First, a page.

Demand for perfume threatens one of the world’s most valued woods

The Aquilaria malaccensis tree, which produces one of the world’s most valued woods, moved from Vulnerable to Critically Endangered as logging and deforestation caused populations to decline by more than 80% over the past 150 years. Agarwood develops in the core of some Aquilaria trees after they are infected by a mould and the tree produces a fragrant, dark resin as a defence mechanism against the infection. It is difficult to tell which wild trees contain agarwood, leading poachers to cut down large numbers of trees in search of the precious wood. Aquilaria malaccensis is one of the world’s preferred agarwood-producing species used for perfumery.


Other Species

Precious Stream-toad (Ansonia smeagol) – Named after The Lord of the Rings character ‘Smeagol’, this amphibian enters the IUCN Red List as Vulnerable. The species is endemic to the Genting Highlands in Peninsular Malaysia and is threatened by large and expanding tourist resorts and entertainment complexes. Unless something is done to stop these developments from encroaching on the range of this species and affecting the water quality of the streams the toad relies on for its survival, it might vanish forever.

Bankoualé Palm (Livistona carinensis) – The Bankoualé Palm has moved from Vulnerable to Endangered on the Red List after its population and range declined because of over-exploitation and habitat loss. This culturally significant palm has been used for thousands of years for house building, firewood and crafts in oasis areas of Djibouti, Yemen and Somalia. Agricultural encroachment from date palm plantations and diversion of surface water for use in gardening pose particular threats in Yemen, exacerbated by increased levels of drought.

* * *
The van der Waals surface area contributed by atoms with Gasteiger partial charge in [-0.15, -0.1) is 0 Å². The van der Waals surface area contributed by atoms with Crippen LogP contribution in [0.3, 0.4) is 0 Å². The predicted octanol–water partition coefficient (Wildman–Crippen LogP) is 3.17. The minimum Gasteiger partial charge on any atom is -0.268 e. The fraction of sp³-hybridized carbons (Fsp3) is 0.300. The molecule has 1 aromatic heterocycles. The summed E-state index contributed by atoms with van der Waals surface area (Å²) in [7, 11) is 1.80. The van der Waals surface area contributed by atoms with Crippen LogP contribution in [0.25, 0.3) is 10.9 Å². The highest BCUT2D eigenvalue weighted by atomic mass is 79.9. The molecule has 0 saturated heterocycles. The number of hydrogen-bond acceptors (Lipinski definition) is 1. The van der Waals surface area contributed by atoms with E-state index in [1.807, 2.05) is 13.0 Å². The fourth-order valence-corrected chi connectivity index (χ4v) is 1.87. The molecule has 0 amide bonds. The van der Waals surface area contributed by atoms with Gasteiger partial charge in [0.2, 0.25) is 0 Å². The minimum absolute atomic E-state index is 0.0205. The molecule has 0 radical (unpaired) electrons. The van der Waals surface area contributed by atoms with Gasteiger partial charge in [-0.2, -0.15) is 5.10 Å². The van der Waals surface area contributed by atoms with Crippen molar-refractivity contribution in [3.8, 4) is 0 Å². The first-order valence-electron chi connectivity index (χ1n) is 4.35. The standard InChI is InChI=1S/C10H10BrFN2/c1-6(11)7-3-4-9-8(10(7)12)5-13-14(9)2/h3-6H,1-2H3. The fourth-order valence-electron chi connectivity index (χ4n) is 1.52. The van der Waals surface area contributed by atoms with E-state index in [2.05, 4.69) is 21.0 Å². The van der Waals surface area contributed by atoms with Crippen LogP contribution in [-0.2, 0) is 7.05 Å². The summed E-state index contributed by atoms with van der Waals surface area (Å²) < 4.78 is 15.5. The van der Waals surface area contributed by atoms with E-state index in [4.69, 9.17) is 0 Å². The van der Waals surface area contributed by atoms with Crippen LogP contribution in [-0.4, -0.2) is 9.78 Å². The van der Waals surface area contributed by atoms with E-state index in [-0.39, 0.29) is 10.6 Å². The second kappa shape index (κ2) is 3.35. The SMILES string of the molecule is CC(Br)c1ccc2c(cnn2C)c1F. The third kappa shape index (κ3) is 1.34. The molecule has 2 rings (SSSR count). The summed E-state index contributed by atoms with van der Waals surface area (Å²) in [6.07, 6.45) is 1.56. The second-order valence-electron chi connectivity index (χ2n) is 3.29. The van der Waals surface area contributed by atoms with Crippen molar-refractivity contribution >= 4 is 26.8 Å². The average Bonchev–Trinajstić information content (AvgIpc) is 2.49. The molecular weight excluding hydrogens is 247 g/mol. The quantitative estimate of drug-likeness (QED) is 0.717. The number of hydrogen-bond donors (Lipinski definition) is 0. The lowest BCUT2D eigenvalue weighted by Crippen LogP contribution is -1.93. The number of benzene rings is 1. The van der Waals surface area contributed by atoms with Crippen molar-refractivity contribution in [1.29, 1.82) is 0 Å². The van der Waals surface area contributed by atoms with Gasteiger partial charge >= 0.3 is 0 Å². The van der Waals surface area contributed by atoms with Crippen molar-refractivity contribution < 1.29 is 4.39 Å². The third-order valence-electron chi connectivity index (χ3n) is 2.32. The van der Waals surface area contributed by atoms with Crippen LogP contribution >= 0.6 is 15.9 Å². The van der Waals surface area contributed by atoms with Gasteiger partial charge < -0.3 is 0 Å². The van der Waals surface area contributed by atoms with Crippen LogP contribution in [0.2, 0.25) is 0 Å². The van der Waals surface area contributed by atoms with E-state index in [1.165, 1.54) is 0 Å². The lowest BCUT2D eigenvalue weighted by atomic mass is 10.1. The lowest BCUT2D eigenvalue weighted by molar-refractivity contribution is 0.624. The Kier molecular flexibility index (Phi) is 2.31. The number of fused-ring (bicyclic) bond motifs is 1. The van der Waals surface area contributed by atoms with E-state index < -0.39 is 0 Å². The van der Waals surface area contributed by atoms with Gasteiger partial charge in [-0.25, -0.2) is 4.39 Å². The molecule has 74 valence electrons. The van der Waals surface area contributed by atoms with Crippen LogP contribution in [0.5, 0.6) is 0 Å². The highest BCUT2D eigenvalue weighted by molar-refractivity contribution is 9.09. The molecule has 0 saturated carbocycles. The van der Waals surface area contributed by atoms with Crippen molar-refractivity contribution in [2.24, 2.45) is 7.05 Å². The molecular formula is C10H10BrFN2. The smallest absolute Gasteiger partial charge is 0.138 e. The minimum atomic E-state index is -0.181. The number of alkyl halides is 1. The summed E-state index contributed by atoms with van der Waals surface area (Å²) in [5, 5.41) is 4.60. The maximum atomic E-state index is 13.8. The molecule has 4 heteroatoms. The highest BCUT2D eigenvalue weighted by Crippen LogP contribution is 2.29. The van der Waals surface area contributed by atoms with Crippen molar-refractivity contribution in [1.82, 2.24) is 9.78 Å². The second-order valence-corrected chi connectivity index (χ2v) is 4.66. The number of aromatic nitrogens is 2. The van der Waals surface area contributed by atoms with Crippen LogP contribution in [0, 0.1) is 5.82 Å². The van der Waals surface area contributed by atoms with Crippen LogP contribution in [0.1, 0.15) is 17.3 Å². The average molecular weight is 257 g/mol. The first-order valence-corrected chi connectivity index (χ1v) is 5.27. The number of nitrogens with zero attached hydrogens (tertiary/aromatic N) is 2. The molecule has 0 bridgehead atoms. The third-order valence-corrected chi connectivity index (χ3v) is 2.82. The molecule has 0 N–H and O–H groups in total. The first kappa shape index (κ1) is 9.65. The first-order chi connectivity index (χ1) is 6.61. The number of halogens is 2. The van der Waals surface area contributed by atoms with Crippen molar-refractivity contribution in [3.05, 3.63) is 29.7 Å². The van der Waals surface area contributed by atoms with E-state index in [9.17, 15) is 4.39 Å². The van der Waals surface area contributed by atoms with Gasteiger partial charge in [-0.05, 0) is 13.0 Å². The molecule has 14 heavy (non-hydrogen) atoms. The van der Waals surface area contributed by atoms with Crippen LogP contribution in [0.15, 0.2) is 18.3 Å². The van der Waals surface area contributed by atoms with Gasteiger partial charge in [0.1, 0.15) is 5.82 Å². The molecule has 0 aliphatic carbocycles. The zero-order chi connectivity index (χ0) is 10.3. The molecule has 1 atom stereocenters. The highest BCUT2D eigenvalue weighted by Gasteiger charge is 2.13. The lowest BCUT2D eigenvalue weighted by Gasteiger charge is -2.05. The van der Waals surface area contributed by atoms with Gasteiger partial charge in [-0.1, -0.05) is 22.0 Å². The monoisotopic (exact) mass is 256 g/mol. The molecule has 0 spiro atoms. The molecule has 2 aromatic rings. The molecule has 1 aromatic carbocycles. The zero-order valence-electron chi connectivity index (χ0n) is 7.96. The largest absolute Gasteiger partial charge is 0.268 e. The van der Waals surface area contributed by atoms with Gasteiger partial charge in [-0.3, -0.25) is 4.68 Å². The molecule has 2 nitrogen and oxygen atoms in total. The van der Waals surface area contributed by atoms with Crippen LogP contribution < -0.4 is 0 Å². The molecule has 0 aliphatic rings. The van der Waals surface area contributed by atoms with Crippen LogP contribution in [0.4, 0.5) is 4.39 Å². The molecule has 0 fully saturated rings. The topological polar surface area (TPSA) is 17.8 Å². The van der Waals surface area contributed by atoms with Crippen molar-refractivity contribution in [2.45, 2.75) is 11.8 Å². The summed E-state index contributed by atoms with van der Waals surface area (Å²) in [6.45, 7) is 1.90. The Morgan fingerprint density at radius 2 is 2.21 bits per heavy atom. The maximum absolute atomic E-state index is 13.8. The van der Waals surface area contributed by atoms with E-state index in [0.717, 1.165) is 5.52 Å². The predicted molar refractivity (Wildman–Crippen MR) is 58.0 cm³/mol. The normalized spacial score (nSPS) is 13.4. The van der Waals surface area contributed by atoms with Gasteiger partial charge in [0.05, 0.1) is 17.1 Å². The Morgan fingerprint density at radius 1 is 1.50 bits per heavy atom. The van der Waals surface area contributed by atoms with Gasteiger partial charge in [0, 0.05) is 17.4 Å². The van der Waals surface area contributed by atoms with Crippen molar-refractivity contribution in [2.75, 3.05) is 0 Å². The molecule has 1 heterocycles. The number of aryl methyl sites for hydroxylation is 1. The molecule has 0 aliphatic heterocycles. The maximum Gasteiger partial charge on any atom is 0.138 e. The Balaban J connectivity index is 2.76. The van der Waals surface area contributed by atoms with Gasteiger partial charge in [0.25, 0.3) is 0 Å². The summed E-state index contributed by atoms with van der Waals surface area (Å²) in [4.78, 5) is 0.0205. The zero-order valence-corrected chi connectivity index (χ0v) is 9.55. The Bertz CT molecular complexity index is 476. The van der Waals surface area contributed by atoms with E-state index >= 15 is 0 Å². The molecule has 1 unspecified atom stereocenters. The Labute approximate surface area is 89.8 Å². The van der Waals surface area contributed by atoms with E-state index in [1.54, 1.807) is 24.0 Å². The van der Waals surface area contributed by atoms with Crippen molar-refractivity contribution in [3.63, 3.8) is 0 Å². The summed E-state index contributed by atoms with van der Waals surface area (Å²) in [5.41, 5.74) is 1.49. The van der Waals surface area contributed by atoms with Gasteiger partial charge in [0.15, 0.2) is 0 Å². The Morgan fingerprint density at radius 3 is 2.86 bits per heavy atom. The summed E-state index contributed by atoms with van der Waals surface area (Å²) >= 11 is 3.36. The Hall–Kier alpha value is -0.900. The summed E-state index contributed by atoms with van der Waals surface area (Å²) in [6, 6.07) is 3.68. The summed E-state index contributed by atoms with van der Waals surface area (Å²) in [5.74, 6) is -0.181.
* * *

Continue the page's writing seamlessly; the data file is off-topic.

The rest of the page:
Jamaican Hutia (Geocapromys brownii) – Endemic to Jamaica, this large rodent has moved from Vulnerable to Endangered on The IUCN Red List. Hunting pressure and ongoing habitat loss and degradation are likely to be responsible for its decline, including its apparent disappearance from Cockpit Country in recent decades. Predation by introduced cats, dogs and mongoose are further threats. There is some evidence of population expansion in areas where hunting has been reduced, indicating conservation actions may improve the status of this species.

Queen Alexandra’s Birdwing (Ornithoptera alexandrae) – the world’s largest butterfly; a reassessment of this species confirms that it is still Endangered. This striking turquoise and yellow butterfly has a wingspan of 250 mm and is endemic to New Guinea. Until trade became illegal in 1987, this butterfly was a trafficked species for the curio market; one imperfect male was sold for $2,850 in 1985. This species thrives in stable habitats, so habitat destruction from cocoa, rubber and oil palm plantations are now the prime threats to this species.